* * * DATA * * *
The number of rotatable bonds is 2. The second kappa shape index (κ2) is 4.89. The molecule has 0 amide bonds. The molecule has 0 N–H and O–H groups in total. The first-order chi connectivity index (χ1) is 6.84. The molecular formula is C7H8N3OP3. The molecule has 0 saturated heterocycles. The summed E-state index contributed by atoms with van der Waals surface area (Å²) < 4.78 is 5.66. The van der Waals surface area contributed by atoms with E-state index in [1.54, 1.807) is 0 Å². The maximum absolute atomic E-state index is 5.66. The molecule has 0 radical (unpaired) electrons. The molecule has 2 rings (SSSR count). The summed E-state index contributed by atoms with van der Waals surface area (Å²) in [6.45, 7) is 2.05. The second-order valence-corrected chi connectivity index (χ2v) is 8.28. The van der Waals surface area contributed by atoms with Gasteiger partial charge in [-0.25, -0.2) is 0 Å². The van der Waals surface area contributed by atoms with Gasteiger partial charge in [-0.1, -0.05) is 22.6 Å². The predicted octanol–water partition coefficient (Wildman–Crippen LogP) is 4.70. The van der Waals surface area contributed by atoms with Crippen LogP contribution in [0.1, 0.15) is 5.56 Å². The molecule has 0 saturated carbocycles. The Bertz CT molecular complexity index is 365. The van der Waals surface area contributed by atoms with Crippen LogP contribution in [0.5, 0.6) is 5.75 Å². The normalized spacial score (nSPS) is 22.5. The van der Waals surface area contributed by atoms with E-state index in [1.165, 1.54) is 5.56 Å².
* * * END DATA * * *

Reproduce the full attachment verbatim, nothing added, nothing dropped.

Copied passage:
The number of rotatable bonds is 2. The second kappa shape index (κ2) is 4.89. The molecule has 0 amide bonds. The molecule has 0 N–H and O–H groups in total. The first-order chi connectivity index (χ1) is 6.84. The molecular formula is C7H8N3OP3. The molecule has 0 saturated heterocycles. The summed E-state index contributed by atoms with van der Waals surface area (Å²) < 4.78 is 5.66. The van der Waals surface area contributed by atoms with E-state index in [1.54, 1.807) is 0 Å². The maximum absolute atomic E-state index is 5.66. The molecule has 0 radical (unpaired) electrons. The molecule has 2 rings (SSSR count). The summed E-state index contributed by atoms with van der Waals surface area (Å²) in [6.45, 7) is 2.05. The second-order valence-corrected chi connectivity index (χ2v) is 8.28. The van der Waals surface area contributed by atoms with Gasteiger partial charge in [-0.25, -0.2) is 0 Å². The van der Waals surface area contributed by atoms with Gasteiger partial charge in [-0.1, -0.05) is 22.6 Å². The predicted octanol–water partition coefficient (Wildman–Crippen LogP) is 4.70. The van der Waals surface area contributed by atoms with Crippen LogP contribution in [0.1, 0.15) is 5.56 Å². The molecule has 0 saturated carbocycles. The Bertz CT molecular complexity index is 365. The van der Waals surface area contributed by atoms with Crippen LogP contribution in [0.5, 0.6) is 5.75 Å². The normalized spacial score (nSPS) is 22.5. The van der Waals surface area contributed by atoms with E-state index in [1.165, 1.54) is 5.56 Å².